Once upon an time artists were regarded as skilled craftspeople. The purpose of their work was to glorify God and other religious subject matter. The Renaissance changed all that and in Protestant Europe, in the Netherlands in particular, painters had to find new wealthy patrons.
Some artists, like Vermeer, painted beautiful domestic scenes and other painted lush and abundant still lives. In a time before photography, the still life painting was a status symbol. A way of preserving one’s riches in a visual medium. Long after those flowers had wilted and died, the painting was still on the wall of the patron’s house.
Personally, I have a love-hate relationship with still life painting. I think I associate the painting of still lives with the art I did at school. I suppose it’s because I like the outdoors as a subject as well as lots of natural light. Here are a few examples from long ago. The first two on the left are done in oil pastels and the fruit with bottle was done in acrylic paint.
I have usually only painted still lives when I have been stuck indoors because of bad weather or winter darkness. It has been very gloomy and wet here lately, So I have been playing around with still lives as a subject matter but I have been dissatisfied with the composition of the pieces I did.
I eventually decided that my view point was too high up. Maybe the problem was that I didn’t know what I wanted from these paintings. Giorgio Morandi was interested in the relationship between the objects in his paintings. Tom Wesselmann’s pop art evoked the wealth of the USA consumer society and drew on the language of advertising.
I liked the utilitarian plainness of the enamel plate, cup and the white tea pot but my objects looked a bit lost on the table. In the end, I decided that my canvas was too big and the viewer wasn’t connected to the objects in the paintings. I needed to be closer and lower down. So I have now come down in scale and view point and toned down the colour, a lot. I ditched the fruit.
It seems to have done the trick. I feel closer to what I am painting. I find that whites against white background are surprisingly interesting (this is coming from someone who loves bright colours). I like the clarity and simplicity. Painting like this is very challenging for me. You have to be very precise and there’s no where to hide. So perhaps I am coming round to Morandi’s “sense of tranquility” after all!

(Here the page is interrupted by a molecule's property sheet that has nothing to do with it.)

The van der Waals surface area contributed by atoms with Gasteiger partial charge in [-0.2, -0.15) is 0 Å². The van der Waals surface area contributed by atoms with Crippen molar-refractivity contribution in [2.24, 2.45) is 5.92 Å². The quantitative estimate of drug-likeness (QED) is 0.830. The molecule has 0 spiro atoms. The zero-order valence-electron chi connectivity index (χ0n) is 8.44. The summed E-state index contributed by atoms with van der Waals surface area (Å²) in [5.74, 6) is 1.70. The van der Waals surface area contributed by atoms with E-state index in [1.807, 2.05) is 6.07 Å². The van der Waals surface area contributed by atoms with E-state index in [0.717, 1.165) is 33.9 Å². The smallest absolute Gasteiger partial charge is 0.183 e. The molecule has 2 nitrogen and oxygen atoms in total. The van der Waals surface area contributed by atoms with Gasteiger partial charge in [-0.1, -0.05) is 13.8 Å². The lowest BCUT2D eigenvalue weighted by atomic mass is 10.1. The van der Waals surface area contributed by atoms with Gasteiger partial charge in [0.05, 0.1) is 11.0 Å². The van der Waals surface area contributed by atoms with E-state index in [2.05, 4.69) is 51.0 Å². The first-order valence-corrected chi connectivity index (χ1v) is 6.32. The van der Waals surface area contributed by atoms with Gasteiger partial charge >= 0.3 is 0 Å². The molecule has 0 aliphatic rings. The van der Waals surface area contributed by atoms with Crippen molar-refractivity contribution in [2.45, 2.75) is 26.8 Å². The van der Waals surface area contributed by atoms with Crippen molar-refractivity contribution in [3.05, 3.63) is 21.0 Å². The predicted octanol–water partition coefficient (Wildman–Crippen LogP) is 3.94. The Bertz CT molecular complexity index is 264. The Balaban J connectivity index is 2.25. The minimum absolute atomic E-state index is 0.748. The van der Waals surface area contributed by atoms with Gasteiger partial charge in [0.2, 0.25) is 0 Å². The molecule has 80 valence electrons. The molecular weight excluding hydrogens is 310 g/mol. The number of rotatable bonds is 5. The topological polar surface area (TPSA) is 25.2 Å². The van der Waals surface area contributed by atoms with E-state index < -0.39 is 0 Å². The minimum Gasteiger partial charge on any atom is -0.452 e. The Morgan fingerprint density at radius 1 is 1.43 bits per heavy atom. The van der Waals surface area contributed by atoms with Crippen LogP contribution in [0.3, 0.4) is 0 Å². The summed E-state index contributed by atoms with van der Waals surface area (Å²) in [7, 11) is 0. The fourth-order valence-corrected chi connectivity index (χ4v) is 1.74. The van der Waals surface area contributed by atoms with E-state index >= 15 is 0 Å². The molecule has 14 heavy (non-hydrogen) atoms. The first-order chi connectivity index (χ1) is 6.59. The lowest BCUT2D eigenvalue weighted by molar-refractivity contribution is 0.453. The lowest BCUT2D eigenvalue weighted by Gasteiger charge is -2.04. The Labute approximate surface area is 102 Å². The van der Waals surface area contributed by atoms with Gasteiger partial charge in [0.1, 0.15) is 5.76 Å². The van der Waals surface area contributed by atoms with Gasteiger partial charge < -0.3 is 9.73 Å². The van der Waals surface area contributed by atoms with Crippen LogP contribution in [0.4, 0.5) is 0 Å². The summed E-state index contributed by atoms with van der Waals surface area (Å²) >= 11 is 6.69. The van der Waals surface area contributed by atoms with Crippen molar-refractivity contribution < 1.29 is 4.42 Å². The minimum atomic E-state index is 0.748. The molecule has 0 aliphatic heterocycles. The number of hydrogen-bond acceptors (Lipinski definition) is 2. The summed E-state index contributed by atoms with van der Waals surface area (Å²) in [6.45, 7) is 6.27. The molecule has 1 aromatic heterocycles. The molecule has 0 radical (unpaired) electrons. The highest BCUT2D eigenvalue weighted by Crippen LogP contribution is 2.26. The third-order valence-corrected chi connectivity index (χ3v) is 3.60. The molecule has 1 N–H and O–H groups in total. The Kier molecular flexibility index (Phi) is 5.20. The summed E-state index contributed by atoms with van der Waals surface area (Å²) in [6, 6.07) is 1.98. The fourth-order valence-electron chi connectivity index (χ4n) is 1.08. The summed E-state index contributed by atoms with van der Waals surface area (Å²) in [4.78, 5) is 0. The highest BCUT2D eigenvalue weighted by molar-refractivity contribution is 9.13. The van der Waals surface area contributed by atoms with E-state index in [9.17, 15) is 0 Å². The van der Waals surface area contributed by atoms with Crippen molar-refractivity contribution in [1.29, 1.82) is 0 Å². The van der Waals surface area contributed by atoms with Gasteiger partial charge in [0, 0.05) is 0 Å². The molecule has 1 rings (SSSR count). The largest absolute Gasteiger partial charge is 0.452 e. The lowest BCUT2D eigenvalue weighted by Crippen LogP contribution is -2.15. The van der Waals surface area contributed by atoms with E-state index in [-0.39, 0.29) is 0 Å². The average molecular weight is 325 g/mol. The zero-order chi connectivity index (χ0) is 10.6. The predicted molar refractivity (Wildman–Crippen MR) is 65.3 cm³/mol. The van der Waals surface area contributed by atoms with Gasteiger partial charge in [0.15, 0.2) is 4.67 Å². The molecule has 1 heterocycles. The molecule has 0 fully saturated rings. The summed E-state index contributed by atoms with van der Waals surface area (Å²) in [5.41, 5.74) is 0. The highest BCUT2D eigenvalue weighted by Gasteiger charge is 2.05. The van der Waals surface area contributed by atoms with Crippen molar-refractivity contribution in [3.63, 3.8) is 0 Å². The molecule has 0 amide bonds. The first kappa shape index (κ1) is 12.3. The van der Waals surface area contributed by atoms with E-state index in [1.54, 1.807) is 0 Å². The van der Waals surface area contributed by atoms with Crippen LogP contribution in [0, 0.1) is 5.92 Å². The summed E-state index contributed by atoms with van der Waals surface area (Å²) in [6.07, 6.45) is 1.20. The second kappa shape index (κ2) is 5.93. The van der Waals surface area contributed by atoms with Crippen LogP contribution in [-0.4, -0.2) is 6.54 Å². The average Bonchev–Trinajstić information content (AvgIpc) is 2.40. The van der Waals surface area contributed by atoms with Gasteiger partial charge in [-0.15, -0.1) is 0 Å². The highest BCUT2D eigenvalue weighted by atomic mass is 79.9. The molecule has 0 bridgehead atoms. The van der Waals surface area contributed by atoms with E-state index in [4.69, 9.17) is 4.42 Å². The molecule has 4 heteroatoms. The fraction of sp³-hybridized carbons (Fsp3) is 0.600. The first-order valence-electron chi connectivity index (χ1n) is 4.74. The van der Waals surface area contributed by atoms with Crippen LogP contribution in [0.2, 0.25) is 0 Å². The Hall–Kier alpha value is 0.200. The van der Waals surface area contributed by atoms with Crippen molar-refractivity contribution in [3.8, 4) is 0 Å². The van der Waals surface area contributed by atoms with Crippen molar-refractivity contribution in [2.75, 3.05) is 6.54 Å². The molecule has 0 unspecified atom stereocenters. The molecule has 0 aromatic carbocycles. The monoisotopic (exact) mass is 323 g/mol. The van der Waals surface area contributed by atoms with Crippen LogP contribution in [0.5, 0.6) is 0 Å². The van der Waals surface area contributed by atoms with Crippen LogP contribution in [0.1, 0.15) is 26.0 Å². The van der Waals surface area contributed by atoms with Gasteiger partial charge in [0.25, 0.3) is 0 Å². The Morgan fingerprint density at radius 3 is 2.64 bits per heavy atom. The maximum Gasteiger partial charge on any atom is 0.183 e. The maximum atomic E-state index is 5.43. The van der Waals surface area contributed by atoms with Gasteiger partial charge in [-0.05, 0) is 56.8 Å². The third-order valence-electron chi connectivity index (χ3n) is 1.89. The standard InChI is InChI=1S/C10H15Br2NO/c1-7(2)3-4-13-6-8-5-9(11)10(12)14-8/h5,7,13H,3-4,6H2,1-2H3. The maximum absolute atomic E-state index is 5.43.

I always admire imagination and creativity. Political protests usually are ignored by the media unless they are spectacularly massive or particularly eye-catching. Remember the anti-Trump “Pussy hat” protests of January this year? Of course you do, they had a “thing”, those pink hats that made the protest eye-catching.
So I particularly enjoyed reading the story of the latest work of a Berlin-based Collective, called Centre for Political Beauty (Zentrum für politische Schönheit -ZPS). This group of activists and performance artists say they want to expand the notion of what art is. They “blend performance art and politics to end political apathy.” Their projects are always linked to civil disobedience, acts of resistance and participatory engagement with the public. They set out to provoke a reaction. They go to great lengths get one too.
Their latest work is a replica of the country’s national Holocaust memorial. So what? Its where they built it that’s genius. They built it outside the cottage belonging to Björn Höcke, one of the leaders of the nationalist Alternative for Germany party (AfD) as a protest. Björn caused outrage earlier this year with a speech in which he described the memorial in Berlin as a “monument of shame” and called for a “180-degree turn” in Germany’s attitude to the Second World War… This laughable policy of coming to terms with the past is crippling us.” (Funny, how that raised arm in the photo of Mr Hocke is so different from those in the “Pussy Protest”)
Philipp Ruch, one of the organisers of the protest, said the protest group had secretly begun renting the property next door to Höcke’s house in the village of Bornhagen in Thuringia, ten months ago, in response to the controversial speech. Then overnight on Wednesday this week, the activists erected 24 massive concrete columns outside Mr Höcke’s cottage. Ruch said: “The Dresden speech, which ignores any serious argument about the annihilation of six million lives, may have shaken us more deeply than anything… we are slower than the media, but we are also more thorough.”
“He will now have to deal with the fact that he has neighbours who don’t consider the Holocaust Memorial a ‘monument of shame’, but who try to remember what had happened, to prevent it from happening again. We are doing our neighbourly duty” Ruch said. “We hope he enjoys the view every day when he looks out the window!”